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News: June/July 2016
Bertrand Russell Society Gives This Magazine a Pat on the Back • News about Death • News from Scandinavia — News reports by Anja Steinbauer
Philosophy Now Wins Bertrand Russell Society Award
The Bertrand Russell Society has announced that this year it will give its annual Award to Philosophy Now magazine “which is celebrating its 25th anniversary in 2016 and which has ably followed in the Russellian tradition of encouraging philosophical inquiry in a popular manner.”
Philosophy Now Editor Rick Lewis will accept the award on behalf of the magazine at the society’s 2016 Conference, which will be held at St John Fisher College in Rochester, New York on 24-26 June.
The Bertrand Russell Society (visit bertrandrussell.org) is an international society dedicated to the memory of the philosopher and logician. Its annual Award, established in 1980, has previously been given to such colossi of cogitation as Popper, Quine, Dennett and Dawkins. Last year in Dublin it was presented to the philosopher A.C. Grayling.
Throw the Switch Now, Igor!
Bioquark Inc., a US biotechnology company, has been granted permission by the Institutional Review Board at the National Institutes of Health in the USA and India to experiment on twenty clinically dead patients trying to bring their central nervous systems back to life.
If they can successfully resuscitate regions of the upper spinal cord near the lower brain stem they might be able to kickstart vital body functions such as breathing and heartbeat.
Once permission from the families has been obtained, the researchers will treat their clinically dead patients over six weeks in Anupam Hospital in Rudrapur, India, followed by several months of close monitoring possible changes.
Founder and president of Bioquark, Sergei Paylian comments, “Through our study, we will gain unique insights into the state of human brain death, which will have important connections to future therapeutic development for other severe disorders of consciousness, such as coma, and the vegetative and minimally conscious states, as well as a range of degenerative CNS conditions, including Alzheimer’s and Parkinson’s disease.”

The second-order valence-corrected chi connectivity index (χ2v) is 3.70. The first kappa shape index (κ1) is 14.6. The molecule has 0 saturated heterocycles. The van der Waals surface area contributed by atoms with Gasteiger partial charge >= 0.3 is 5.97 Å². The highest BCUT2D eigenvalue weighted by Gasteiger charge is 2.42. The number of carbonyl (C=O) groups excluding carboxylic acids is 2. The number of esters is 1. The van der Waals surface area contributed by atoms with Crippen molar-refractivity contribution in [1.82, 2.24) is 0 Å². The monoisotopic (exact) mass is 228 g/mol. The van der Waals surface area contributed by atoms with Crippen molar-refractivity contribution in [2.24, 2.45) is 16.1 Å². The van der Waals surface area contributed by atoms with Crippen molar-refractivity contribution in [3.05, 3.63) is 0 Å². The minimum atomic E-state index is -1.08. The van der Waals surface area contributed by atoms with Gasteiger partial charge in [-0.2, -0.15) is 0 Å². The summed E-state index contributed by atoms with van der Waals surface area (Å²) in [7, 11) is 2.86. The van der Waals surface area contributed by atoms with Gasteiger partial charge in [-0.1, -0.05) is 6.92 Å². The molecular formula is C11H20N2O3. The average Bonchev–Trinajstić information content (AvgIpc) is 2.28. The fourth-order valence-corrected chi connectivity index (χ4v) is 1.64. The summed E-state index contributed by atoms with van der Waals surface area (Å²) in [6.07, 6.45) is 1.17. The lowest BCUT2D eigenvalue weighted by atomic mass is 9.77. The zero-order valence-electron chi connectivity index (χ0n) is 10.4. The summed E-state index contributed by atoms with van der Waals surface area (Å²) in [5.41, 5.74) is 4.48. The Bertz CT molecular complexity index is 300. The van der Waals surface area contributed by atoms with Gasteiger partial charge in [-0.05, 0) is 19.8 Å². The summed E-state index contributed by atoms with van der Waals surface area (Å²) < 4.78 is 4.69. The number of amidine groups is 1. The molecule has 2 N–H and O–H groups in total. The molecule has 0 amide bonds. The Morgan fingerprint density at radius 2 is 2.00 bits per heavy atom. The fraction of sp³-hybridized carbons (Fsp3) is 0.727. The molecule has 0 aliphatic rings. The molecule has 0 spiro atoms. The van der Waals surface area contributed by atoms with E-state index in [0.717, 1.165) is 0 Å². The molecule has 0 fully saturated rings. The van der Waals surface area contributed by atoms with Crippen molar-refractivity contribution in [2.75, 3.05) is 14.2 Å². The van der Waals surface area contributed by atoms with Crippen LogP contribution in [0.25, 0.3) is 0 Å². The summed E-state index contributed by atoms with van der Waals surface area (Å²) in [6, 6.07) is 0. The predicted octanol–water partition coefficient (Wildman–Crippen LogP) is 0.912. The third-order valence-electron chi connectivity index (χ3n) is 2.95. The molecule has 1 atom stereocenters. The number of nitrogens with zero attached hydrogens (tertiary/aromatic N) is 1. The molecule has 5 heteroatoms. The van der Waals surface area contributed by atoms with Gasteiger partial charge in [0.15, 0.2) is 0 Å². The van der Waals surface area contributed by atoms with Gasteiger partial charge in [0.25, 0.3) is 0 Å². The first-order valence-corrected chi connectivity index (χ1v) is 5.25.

(Near) Death Experiences
What is it like to die? Sam Parnia, the director of resuscitation research at Stony Brook University School of Medicine, has undertaken the largest study to date on resuscitated patients working towards a fuller understanding of the experience of dying. Parnia published his findings in the journal Resuscitation. Having interviewed 100 people brought back to life after fatal cardiac arrests he found that almost half had some memory of their deaths. Parnia structured the results according to seven broad categories: fear; seeing animals or plants; bright light; violence and persecution; déjà vu; seeing family; and recalling events post-cardiac arrest. As the categories suggest, it turned out that individual experiences are much more diverse than previously believed, ranging from positive to negative.
Young Philosopher of Mathematics
Stefan Buijsman, Sweden’s youngest PhD, is a celebrity – and a philosopher. The 20 year old finished school at 15, and received his master’s degree in philosophy at 18. Most recently, at the age of 20, he has completed his PhD in the philosophy of mathematics: “I’m looking at how we learn maths – and trying to understand what it is. Is maths about anything real, or is it just something we’ve been making up for 3,000 years?” Buijsman’s research focussed on how non-mathematicians use maths in everyday activities such as shopping. He found that no theories in the philosophy of mathematics can be applied to how ordinary people use maths: “This means some people are making it all more complicated than it needs to be – and we don’t have a good understanding of how people learn maths.” Buijsman is happy to put his fame in the service of his subject: “It’s been great, because you don’t normally see philosophy in the news! And not many people have heard of the philosophy of mathematics.”
Danes Say No to Farty Cows
With cattle contributing a tenth of global emissions of greenhouse gases, people are ethically obliged to change their eating habits, claims the Danish Council on Ethics (Det Etiske Råd), an influential government think tank.
Their report notes that food production causes between 19 and 29 percent of global greenhouse gas emissions, but that cattle alone account for 10 percent. It concludes from this that “climate change is an ethical problem” and argues that Danish citizens are ethically obliged to change their eating habits, emphasising that it is unproblematic to remove beef from one’s diet without compromising healthy eating.
The Council on Ethics has therefore recommended a special tax on beef, with the option of extending the regulation to all red meats in future. This may be the initial stage of a development towards taxing all foods at varying levels depending on their environmental impact.
In a press release, the ethics council said: “The Danish way of life is far from climate-sustainable, and if we are to live up to the Paris Agreement target of keeping the global temperature rise ‘well’ below 2°C, it is necessary both to act quickly and involve food.”